Degradability, biocompatibility, and osteogenesis of biocomposite scaffolds containing nano magnesium phosphate and wheat protein both in vitro and in vivo for bone regeneration
Authors Xia Y, Zhou P, Wang F, Qiu C, Wang P, Zhang Y, Zhao L, Xu S
Received 2 February 2016
Accepted for publication 10 May 2016
Published 26 July 2016 Volume 2016:11 Pages 3435—3449
Checked for plagiarism Yes
Review by Single anonymous peer review
Peer reviewer comments 2
Editor who approved publication: Dr Lei Yang
Yan Xia,1 Panyu Zhou,1,* Fei Wang,2 Chao Qiu,2 Panfeng Wang,1 Yuntong Zhang,1 Liming Zhao,3 Shuogui Xu1,2
1Department of Emergency, 2Department of Orthopedics, Changhai Hospital, Second Military Medical University, 3State Key Laboratory of Bioreactor Engineering, East China University of Science and Technology, Shanghai, People’s Republic of China
*These authors contributed equally to this work
Abstract: In this study, bioactive scaffold of nano magnesium phosphate (nMP)/wheat protein (WP) composite (MWC) was fabricated. The results revealed that the MWC scaffolds had interconnected not only macropores (sized 400–600 µm) but also micropores (sized 10–20 µm) on the walls of macropores. The MWC scaffolds containing 40 w% nMP had an appropriate degradability in phosphate-buffered saline and produced a weak alkaline microenvironment. In cell culture experiments, the results revealed that the MWC scaffolds significantly promoted the MC3T3-E1 cell proliferation, differentiation, and growth into the scaffolds. The results of synchrotron radiation microcomputed tomography and analysis of the histological sections of the in vivo implantation revealed that the MWC scaffolds evidently improved the new bone formation and bone defects repair as compared with WP scaffolds. Moreover, it was found that newly formed bone tissue continued to increase with the gradual reduction of materials residual in the MWC scaffolds. Furthermore, the immunohistochemical analysis further offered the evidence of the stimulatory effects of MWC scaffolds on osteogenic-related cell differentiation and new bone regeneration. The results indicated that MWC scaffolds with good biocompability and degradability could promote osteogenesis in vivo, which would have potential for bone tissue repair.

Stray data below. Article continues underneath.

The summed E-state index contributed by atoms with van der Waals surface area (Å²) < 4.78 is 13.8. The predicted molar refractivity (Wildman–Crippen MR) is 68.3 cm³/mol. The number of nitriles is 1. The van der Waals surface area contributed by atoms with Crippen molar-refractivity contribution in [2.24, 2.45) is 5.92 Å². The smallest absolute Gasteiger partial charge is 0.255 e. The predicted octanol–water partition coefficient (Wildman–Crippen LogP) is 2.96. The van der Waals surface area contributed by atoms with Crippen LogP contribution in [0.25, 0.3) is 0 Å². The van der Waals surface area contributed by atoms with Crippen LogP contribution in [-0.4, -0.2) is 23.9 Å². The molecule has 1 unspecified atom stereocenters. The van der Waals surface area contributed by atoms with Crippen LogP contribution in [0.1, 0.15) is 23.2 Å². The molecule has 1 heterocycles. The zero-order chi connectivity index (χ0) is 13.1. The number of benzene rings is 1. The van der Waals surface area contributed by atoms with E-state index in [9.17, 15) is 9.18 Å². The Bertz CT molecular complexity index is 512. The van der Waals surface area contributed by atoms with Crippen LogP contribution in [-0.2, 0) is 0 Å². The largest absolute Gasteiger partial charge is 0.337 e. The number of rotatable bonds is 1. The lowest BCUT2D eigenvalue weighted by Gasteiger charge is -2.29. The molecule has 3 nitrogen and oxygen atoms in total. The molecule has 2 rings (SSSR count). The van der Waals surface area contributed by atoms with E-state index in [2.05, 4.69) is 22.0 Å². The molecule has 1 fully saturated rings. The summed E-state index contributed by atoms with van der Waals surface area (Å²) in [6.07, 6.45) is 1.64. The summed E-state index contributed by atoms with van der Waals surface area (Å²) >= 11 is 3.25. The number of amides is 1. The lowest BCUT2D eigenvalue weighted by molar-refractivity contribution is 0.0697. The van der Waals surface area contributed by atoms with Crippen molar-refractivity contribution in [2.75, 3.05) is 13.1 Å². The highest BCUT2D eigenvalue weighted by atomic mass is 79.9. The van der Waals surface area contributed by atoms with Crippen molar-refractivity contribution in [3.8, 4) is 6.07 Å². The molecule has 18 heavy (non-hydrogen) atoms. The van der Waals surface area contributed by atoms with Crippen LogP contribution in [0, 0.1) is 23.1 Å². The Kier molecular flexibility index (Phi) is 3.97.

Keywords: nano magnesium phosphate, wheat protein, composite scaffolds, degradation, bone regeneration
Divalent cation of Mg plays critical roles in bone remodeling and skeletal tissue development of the human body, and in calcified tissues, Mg is involved in the calcification process.1,2 Mg may improve bone mineral density and affect bone fragility, and lack of magnesium can affect all the stages of skeletal metabolism, leading to decreased bone growth and osteoporosis.3,4 Over the past few years, Mg-containing bioactive materials have received increased attention for bone tissue repair, and several magnesium-based biomaterials were reported, such as Mg and its alloys, magnesium-containing bioactive glasses and coatings, and Mg-substituted calcium phosphate bioceramics/biocements, and so on.5–8 These studies have shown that Mg as an important element in the bioactive materials can have some special effects on the material properties.9–11
Natural polymers (such as collagen, chitosan, plant protein, etc) are the most important raw materials for the development of biomedical materials.12 Wheat protein (WP) as an interesting natural polymer with excellent properties (good biocompatibility, degradability, etc) has been applied in many areas such as coating, encapsulation, and other medical applications.13,14 It was reported that the attachment and proliferation of osteoblasts on WP were better than poly(lactic acid) (PLA), and WP has been mixed with PLA and electrospun for biomedical applications.15,16 The potential of using WP-based composite with bioactive inorganic materials as scaffolds for bone tissue regeneration has not been studied. Calcium phosphate has been applied as biomedical material for bone regeneration for many years, whereas magnesium phosphate (MP) has not been applied so far. Therefore, in this study, nano magnesium phosphate (nMP) was fabricated and the bioactive scaffold of nMP/WP composite (MWC) was prepared. In addition, the in vitro degradability and cell growth on the MWC scaffolds were investigated. Furthermore, the in vivo osteogenesis and degradation properties of MWC scaffolds were also studied.
Materials and methods
Fabrication and characterization of MWC scaffolds
nMP was synthesized by a chemical precipitation method. Magnesium nitrate (Mg(NO3)2·6H2O) and ammonium dihydrogen phosphate (NH4H2PO4) were dissolved in deionized water. Mg(NO3)2·6H2O solution was added dropwise to the NH4H2PO4 solution, while stirring, to produce a white precipitate; during the process, pH value was controlled around 9 with NH3·H2O solution. After stirring for 12 hours, the precipitate was filtered and washed with distilled water for three times, and the precipitate was vacuum freeze dried at −50°C for 16 hours. The resulting powder products were nMP. WP was purchased from Tokyo Chemical Industry Co., Ltd (Fujimi, Japan).